Transmission of H7N7 avian influenza A virus to human beings during a large outbreak in commercial poultry farms in the Netherlands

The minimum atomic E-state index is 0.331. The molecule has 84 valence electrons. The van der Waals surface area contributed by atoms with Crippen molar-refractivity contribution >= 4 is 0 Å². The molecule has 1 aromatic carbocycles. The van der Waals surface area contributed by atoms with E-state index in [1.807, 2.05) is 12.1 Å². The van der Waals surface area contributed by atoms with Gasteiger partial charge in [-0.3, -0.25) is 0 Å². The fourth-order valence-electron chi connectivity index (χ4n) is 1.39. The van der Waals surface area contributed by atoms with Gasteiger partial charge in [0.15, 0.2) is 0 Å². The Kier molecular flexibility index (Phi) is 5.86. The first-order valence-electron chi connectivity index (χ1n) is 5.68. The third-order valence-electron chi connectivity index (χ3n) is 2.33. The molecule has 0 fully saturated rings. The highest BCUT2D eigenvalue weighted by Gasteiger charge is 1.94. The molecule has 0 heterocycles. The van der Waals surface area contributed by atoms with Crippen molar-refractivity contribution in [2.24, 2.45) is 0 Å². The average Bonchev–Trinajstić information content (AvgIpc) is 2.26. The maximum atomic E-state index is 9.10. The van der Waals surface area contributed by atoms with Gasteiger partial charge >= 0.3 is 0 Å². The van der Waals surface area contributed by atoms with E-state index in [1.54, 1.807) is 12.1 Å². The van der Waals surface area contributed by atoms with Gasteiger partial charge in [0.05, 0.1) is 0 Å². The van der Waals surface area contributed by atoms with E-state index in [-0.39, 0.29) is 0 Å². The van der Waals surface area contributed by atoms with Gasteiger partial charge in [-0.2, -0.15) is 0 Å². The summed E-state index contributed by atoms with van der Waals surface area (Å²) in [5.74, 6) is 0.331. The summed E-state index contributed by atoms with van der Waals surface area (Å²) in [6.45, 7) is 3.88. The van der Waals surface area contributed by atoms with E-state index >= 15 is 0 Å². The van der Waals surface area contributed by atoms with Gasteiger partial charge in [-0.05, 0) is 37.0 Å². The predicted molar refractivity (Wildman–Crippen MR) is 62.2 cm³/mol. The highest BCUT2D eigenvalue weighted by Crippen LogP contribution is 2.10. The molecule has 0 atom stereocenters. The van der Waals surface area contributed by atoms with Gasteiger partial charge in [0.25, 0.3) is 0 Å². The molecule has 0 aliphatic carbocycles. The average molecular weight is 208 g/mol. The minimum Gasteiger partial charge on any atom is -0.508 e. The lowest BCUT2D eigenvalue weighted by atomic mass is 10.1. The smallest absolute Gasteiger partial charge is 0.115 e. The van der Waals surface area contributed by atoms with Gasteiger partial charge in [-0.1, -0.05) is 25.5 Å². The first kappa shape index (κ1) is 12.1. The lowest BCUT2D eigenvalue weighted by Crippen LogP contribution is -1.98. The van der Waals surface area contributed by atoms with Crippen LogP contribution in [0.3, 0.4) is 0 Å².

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Background: An outbreak of highly pathogenic avian influenza A virus subtype H7N7 started at the end of February, 2003, in commercial poultry farms in the Netherlands. Although the risk of transmission of these viruses to humans was initially thought to be low, an outbreak investigation was launched to assess the extent of transmission of influenza A virus subtype H7N7 from chickens to humans. Methods: All workers in poultry farms, poultry farmers, and their families were asked to report signs of conjunctivitis or influenza-like illness. People with complaints were tested for influenza virus type A subtype H7 (A/H7) infection and completed a health questionnaire about type of symptoms, duration of illness, and possible exposures to infected poultry. Findings: 453 people had health complaints—349 reported conjunctivitis, 90 had influenza-like illness, and 67 had other complaints. We detected A/H7 in conjunctival samples from 78 (26·4%) people with conjunctivitis only, in five (9·4%) with influenza-like illness and conjunctivitis, in two (5·4%) with influenza-like illness only, and in four (6%) who reported other symptoms. Most positive samples had been collected within 5 days of symptom onset. A/H7 infection was confirmed in three contacts (of 83 tested), one of whom developed influenza-like illness. Six people had influenza A/H3N2 infection. After 19 people had been diagnosed with the infection, all workers received mandatory influenza virus vaccination and prophylactic treatment with oseltamivir. More than half (56%) of A/H7 infections reported here arose before the vaccination and treatment programme. Interpretation: We noted an unexpectedly high number of transmissions of avian influenza A virus subtype H7N7 to people directly involved in handling infected poultry, and we noted evidence for person-to-person transmission. Our data emphasise the importance of adequate surveillance, outbreak preparedness, and pandemic planning.